Asian currencies hurt by stronger dollar, ringgit top loser

BENGALURU: Asian currencies weakened across the board today following gains by the dollar on better-than-expected US data, with the ringgit the biggest loser after comments seen as signalling a dovish tilt.

Robust US economic data, on service industries and new home sales, saw the dollar index gain for a fifth straight session overnight and hover around two-week highs.

The ringgit slid 0.3% to its weakest level in more than two weeks, after investors weighed commentary by Bank Negara after its Tuesday policy meeting, where it kept interest rates unchanged as expected.

The central bank outlined risks from unresolved trade tensions, heightened uncertainties on the global and domestic fronts and weakness in commodity-related sectors.



The Philippine peso was little changed at 52.250, following a sharp fall on Tuesday after the announcement of February falling back into the central bank’s target range sparked speculation of policy easing.

Today, incoming Philippine central bank governor Benjamin Diokno said inflation could fall to 2% – the bottom of its target range – as early as the third quarter, supporting the view of many economists that a rate cut could come later this year.

“With the price goal seemingly in hand, it may be time for the BSP to consider the possibility of reducing the reserve requirement ratio in the near term, and eventually lower policy rates to help chase the 7-8% growth target,” ING’s Nicholas Mapa said in a note.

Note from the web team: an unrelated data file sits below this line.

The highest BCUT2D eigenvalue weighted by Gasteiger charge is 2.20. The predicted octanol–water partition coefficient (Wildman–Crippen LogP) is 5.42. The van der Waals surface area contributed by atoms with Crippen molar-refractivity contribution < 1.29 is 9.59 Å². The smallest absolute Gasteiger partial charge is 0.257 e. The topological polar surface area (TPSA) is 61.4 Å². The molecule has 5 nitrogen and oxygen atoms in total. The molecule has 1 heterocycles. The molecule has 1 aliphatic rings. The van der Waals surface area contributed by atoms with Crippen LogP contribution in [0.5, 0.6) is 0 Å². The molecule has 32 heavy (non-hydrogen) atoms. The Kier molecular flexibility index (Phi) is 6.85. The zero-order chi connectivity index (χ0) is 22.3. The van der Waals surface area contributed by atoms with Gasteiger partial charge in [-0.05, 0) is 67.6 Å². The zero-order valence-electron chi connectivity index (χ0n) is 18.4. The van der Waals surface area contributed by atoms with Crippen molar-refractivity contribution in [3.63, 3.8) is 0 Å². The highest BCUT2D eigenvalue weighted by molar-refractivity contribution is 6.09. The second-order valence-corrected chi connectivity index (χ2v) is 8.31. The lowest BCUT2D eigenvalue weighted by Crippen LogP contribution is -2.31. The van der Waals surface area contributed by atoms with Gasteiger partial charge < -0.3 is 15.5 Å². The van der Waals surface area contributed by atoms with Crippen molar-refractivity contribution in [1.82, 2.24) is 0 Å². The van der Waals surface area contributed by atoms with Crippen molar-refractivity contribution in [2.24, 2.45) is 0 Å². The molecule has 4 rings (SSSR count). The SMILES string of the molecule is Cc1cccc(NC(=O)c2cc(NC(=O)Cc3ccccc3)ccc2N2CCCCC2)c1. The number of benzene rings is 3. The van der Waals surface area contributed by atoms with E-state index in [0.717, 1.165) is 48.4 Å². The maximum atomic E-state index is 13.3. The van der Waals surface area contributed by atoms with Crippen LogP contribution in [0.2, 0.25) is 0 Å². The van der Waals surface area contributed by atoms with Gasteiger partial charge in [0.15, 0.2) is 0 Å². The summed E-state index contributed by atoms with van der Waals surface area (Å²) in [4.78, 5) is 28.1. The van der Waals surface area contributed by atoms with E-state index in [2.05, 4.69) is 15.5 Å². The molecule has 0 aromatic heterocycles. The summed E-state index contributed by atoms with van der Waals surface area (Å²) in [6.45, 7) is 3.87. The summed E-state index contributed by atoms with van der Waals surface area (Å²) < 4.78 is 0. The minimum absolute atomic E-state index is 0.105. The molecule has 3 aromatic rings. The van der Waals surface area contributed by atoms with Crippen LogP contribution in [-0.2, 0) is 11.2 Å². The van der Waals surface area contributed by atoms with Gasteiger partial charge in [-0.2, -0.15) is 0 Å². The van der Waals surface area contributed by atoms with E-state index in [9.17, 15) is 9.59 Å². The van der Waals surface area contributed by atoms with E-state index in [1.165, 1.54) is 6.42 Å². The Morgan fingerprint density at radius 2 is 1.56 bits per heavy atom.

Elsewhere, the Thai baht and Indonesia’s rupiah both weakened 0.2%.

Renewed worries over tensions on the Korean Peninsula weighed on the won, which fell 0.3% to 1,128.9, with some traders saying tensions forced some yuan investors cover their short positions in the greenback.

The yuan, the region’s strongest performer this year, slipped 0.1% to 6.715 per dollar. Investors have regained some of their lost appetite for a currency that shed nearly 6% against the dollar in 2018.

The yuan is expected to trade around current levels in the next year, a Reuters poll showed, on the prospect of an end to the trade war with the United States.

Optimism about a trade deal getting done is largely priced into the yuan-dollar rate already, though there may be a boost for the currency once a pact is signed, said Stephen Chiu, an FX and rates strategist at Construction Bank Asia Corp.



On Tuesday, a pledge by China’s state planner to increase the flexibility of the yuan’s exchange rate set off market speculation that a tweak to official wording could mean changes to the country’s tightly managed currency regime.

Source: The Sun Daily





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